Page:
5 tips to take your mountain bike to the next level – Cycling West

By Erica Tingey —

Tip #1: Heavy feet, light hands

The correct body position is essential to go faster on a mountain bike. For the descent, you must be in the strong, but relaxed “ready position”. Level your pedals, get up and down from your seat, and keep your elbows and knees slightly apart to allow for side-to-side and back-and-forth range of motion.

Think heavy feet, light hands and you will naturally settle into a good position. You want your weight to be well in your feet, and you want to hold the bars with your hands, but don’t grab them to avoid the common beginner mistake of flexing and grabbing everywhere and feeling everything you hit on the Track bouncing all over your body.

Get strong by engaging your core and glutes and working your quadriceps while simultaneously relaxing your upper body. The “ready position” helps you absorb features on a Track. The key is to stay relaxed and let your bike move under you.

Erica Tingey in the turns. Photo by Alex Knight

Tip 2: plan ahead

You can break down where you look in mountain biking in the present and the next. Think of “now” as one to three seconds ahead of you and “next” as four to six seconds ahead of you.

If you only look into the present, you are not prepared for the next, and if you only look into the next, you are not prepared for the present. In general, your eyes should be on the next, but allow them to scan now if necessary. Don’t bow your head to look; keep it level and scan with your eyes.

Avoid tilting your head to look down, as this will automatically cause you to grab your brakes; it’s a knee-jerk reaction that happens when your brain doesn’t know what’s next. This happens because fluid in our inner ears tells your brain when you’re out of balance, so when you tilt your head, you’ll instinctively feel a corresponding urge to brake.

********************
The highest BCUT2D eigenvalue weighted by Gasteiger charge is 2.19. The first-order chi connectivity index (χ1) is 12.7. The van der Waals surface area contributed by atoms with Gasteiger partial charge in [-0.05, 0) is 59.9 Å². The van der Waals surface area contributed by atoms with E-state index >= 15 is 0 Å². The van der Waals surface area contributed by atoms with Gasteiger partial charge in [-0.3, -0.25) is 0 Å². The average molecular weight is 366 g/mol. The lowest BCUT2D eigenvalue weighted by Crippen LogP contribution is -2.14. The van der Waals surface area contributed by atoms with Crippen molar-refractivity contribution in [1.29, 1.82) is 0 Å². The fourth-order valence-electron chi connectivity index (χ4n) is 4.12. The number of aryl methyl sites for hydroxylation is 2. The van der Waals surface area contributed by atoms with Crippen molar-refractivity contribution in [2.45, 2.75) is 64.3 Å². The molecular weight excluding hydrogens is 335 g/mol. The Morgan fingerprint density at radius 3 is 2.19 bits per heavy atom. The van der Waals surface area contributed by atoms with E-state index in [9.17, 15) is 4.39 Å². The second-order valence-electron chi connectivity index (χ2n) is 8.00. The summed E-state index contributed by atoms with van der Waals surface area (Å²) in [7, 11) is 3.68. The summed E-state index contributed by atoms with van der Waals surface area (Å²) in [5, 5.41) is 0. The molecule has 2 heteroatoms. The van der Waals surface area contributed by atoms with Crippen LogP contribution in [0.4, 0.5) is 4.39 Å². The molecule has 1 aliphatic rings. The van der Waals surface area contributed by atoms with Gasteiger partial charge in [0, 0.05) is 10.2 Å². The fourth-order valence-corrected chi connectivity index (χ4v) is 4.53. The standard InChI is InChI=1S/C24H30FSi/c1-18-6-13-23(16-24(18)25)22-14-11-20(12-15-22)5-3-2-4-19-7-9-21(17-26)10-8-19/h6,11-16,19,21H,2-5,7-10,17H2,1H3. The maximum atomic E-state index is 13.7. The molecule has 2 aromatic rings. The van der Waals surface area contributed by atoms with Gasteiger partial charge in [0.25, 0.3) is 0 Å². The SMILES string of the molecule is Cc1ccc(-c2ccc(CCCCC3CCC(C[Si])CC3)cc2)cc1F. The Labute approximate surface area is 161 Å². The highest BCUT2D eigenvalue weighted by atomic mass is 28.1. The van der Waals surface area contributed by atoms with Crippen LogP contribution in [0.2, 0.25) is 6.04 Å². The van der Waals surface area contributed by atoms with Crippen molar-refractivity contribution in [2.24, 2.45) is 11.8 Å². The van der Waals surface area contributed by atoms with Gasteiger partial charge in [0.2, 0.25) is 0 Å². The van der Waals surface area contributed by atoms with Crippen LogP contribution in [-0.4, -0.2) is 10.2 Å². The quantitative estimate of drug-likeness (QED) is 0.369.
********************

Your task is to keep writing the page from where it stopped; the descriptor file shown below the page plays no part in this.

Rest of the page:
Tip #3: Make compression easier

Many cyclists make the mistake of applying the brakes too hard too fast, which is especially dangerous at high speeds. Others insist on using only their rear brake because they have learned to fear the consequences of overusing their front brake. That’s why it’s important to know your two brakes BEFORE trying to go fast.

Practice using both brakes simultaneously in the parking lot while rolling slowly on a stable surface, then add speed. When you only use your rear brake, you have less stopping power, so your rear wheel is more likely to lock up, lose traction, and slip, which is the definition of skidding. Skidding is considered bad form and can ruin some trails (especially those in Utah). Keep in mind that 80-90% of your braking power is in the front, and remember that your brakes aren’t just on or off. Think of using them like squeezing a tube of toothpaste; do it gently and with precision.

As you accelerate, you will have to counteract the forces that tend to propel you forward when you brake. To do this, brake in a body position with a lower center of gravity. Lowering your torso while pulling it back slightly and dropping your heels are two ways to do this.

Tip 4: Find out before you go

Most of us start hiking our local trails and eventually get to know them well. sometimes they even get a bit boring. When this happens, it’s normal to be curious about different trails in other places and want to explore, but before heading to a new place, do some background research. This can go a long way in helping you succeed in your adventure.

Before you go, download the Trailforks [or other relevant-to-your-area] app on your phone and learn how to use it. Read about Track, and understand what to expect, then take a moment to check the signs at the trailhead for any updates. For example, do you do a one-way Track, and if so, do you plan to drive in the right direction? Is this a hike only? Track or a horse Track? As we see more users on the Track than ever, it is even more important to respect the rules of the Track and be nice to everyone.

By standard Track etiquette, hikers and horses have priority on multi-use trails, as do all users traveling uphill.

Tip #5: Be Prepared

Be sure to bring tire plugs, a proper tool to insert the plugs, a spare tube, pump and a basic multi-tool so you have a way to fix punctures and other common mechanical items . Even if you don’t know how to use all the tools yourself yet, someone is more likely to stop and help you if you have what you need to complete the repair.

Always carry one type of fuel (bars, Track mix, fruit snacks). Take a little more than you need, because you never know when you or someone you meet will end up needing it.

Checking the weather forecast before you go is also a good idea so that you can bring the appropriate extra layers to adapt to changing conditions, especially in the mountains, which are more prone to temperature variations and storms.

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